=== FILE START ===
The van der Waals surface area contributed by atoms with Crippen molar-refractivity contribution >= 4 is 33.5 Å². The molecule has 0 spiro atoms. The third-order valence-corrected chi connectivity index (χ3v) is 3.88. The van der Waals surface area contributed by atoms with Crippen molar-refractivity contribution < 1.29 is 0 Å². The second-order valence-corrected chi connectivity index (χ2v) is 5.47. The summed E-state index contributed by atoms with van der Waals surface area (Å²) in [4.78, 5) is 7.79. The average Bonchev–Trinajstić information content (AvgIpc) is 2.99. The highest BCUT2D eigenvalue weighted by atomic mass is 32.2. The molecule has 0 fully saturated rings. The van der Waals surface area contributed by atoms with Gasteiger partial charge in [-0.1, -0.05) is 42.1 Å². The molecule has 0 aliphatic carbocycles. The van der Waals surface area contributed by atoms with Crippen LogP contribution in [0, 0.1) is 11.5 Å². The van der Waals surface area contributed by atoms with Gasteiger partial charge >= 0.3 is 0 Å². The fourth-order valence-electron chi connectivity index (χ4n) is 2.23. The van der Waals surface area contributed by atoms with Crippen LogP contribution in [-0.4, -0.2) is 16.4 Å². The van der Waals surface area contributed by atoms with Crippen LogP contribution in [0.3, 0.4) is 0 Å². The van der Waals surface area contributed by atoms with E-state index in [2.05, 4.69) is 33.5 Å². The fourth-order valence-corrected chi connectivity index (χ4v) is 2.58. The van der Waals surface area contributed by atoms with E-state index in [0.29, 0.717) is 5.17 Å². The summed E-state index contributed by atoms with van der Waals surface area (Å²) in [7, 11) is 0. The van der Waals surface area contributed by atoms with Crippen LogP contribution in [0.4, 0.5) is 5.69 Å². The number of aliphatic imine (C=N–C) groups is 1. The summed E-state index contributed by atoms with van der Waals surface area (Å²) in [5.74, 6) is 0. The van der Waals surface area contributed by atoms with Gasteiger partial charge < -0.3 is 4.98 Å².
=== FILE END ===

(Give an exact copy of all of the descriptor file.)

The van der Waals surface area contributed by atoms with Crippen molar-refractivity contribution >= 4 is 33.5 Å². The molecule has 0 spiro atoms. The third-order valence-corrected chi connectivity index (χ3v) is 3.88. The van der Waals surface area contributed by atoms with Crippen molar-refractivity contribution < 1.29 is 0 Å². The second-order valence-corrected chi connectivity index (χ2v) is 5.47. The summed E-state index contributed by atoms with van der Waals surface area (Å²) in [4.78, 5) is 7.79. The average Bonchev–Trinajstić information content (AvgIpc) is 2.99. The highest BCUT2D eigenvalue weighted by atomic mass is 32.2. The molecule has 0 fully saturated rings. The van der Waals surface area contributed by atoms with Gasteiger partial charge in [-0.1, -0.05) is 42.1 Å². The molecule has 0 aliphatic carbocycles. The van der Waals surface area contributed by atoms with Crippen LogP contribution in [0, 0.1) is 11.5 Å². The van der Waals surface area contributed by atoms with Gasteiger partial charge >= 0.3 is 0 Å². The fourth-order valence-electron chi connectivity index (χ4n) is 2.23. The van der Waals surface area contributed by atoms with Crippen LogP contribution in [-0.4, -0.2) is 16.4 Å². The van der Waals surface area contributed by atoms with Crippen LogP contribution in [0.3, 0.4) is 0 Å². The van der Waals surface area contributed by atoms with E-state index in [2.05, 4.69) is 33.5 Å². The fourth-order valence-corrected chi connectivity index (χ4v) is 2.58. The van der Waals surface area contributed by atoms with E-state index in [0.29, 0.717) is 5.17 Å². The summed E-state index contributed by atoms with van der Waals surface area (Å²) in [7, 11) is 0. The van der Waals surface area contributed by atoms with Crippen LogP contribution in [0.4, 0.5) is 5.69 Å². The number of aliphatic imine (C=N–C) groups is 1. The summed E-state index contributed by atoms with van der Waals surface area (Å²) in [5.74, 6) is 0. The van der Waals surface area contributed by atoms with Gasteiger partial charge < -0.3 is 4.98 Å².